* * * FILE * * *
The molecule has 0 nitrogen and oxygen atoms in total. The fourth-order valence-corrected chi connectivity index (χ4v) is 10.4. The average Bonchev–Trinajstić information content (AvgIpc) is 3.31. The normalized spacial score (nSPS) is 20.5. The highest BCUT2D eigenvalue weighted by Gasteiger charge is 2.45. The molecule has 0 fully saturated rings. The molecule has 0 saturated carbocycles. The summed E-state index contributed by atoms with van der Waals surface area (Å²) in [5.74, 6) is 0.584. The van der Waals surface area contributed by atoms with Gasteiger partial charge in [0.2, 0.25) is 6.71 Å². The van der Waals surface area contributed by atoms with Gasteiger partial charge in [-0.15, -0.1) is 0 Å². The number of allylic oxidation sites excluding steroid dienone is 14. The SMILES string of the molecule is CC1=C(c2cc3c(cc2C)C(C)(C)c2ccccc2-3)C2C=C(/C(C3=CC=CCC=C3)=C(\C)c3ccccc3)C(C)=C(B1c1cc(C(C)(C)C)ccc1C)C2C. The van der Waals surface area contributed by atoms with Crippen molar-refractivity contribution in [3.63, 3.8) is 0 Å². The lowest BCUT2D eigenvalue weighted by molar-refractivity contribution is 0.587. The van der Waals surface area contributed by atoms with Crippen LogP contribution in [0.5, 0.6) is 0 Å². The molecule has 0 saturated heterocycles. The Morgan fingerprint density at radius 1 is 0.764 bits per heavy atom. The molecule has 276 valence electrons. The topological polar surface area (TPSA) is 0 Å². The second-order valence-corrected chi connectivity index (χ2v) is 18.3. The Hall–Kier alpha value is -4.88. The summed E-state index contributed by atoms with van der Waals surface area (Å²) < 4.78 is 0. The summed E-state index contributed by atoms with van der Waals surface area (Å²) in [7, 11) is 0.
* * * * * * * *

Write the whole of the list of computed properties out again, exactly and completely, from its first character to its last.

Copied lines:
The molecule has 0 nitrogen and oxygen atoms in total. The fourth-order valence-corrected chi connectivity index (χ4v) is 10.4. The average Bonchev–Trinajstić information content (AvgIpc) is 3.31. The normalized spacial score (nSPS) is 20.5. The highest BCUT2D eigenvalue weighted by Gasteiger charge is 2.45. The molecule has 0 fully saturated rings. The molecule has 0 saturated carbocycles. The summed E-state index contributed by atoms with van der Waals surface area (Å²) in [5.74, 6) is 0.584. The van der Waals surface area contributed by atoms with Gasteiger partial charge in [0.2, 0.25) is 6.71 Å². The van der Waals surface area contributed by atoms with Gasteiger partial charge in [-0.15, -0.1) is 0 Å². The number of allylic oxidation sites excluding steroid dienone is 14. The SMILES string of the molecule is CC1=C(c2cc3c(cc2C)C(C)(C)c2ccccc2-3)C2C=C(/C(C3=CC=CCC=C3)=C(\C)c3ccccc3)C(C)=C(B1c1cc(C(C)(C)C)ccc1C)C2C. The van der Waals surface area contributed by atoms with Crippen molar-refractivity contribution in [3.63, 3.8) is 0 Å². The lowest BCUT2D eigenvalue weighted by molar-refractivity contribution is 0.587. The van der Waals surface area contributed by atoms with Crippen LogP contribution in [0.5, 0.6) is 0 Å². The molecule has 0 saturated heterocycles. The Morgan fingerprint density at radius 1 is 0.764 bits per heavy atom. The molecule has 276 valence electrons. The topological polar surface area (TPSA) is 0 Å². The second-order valence-corrected chi connectivity index (χ2v) is 18.3. The Hall–Kier alpha value is -4.88. The summed E-state index contributed by atoms with van der Waals surface area (Å²) < 4.78 is 0. The summed E-state index contributed by atoms with van der Waals surface area (Å²) in [7, 11) is 0.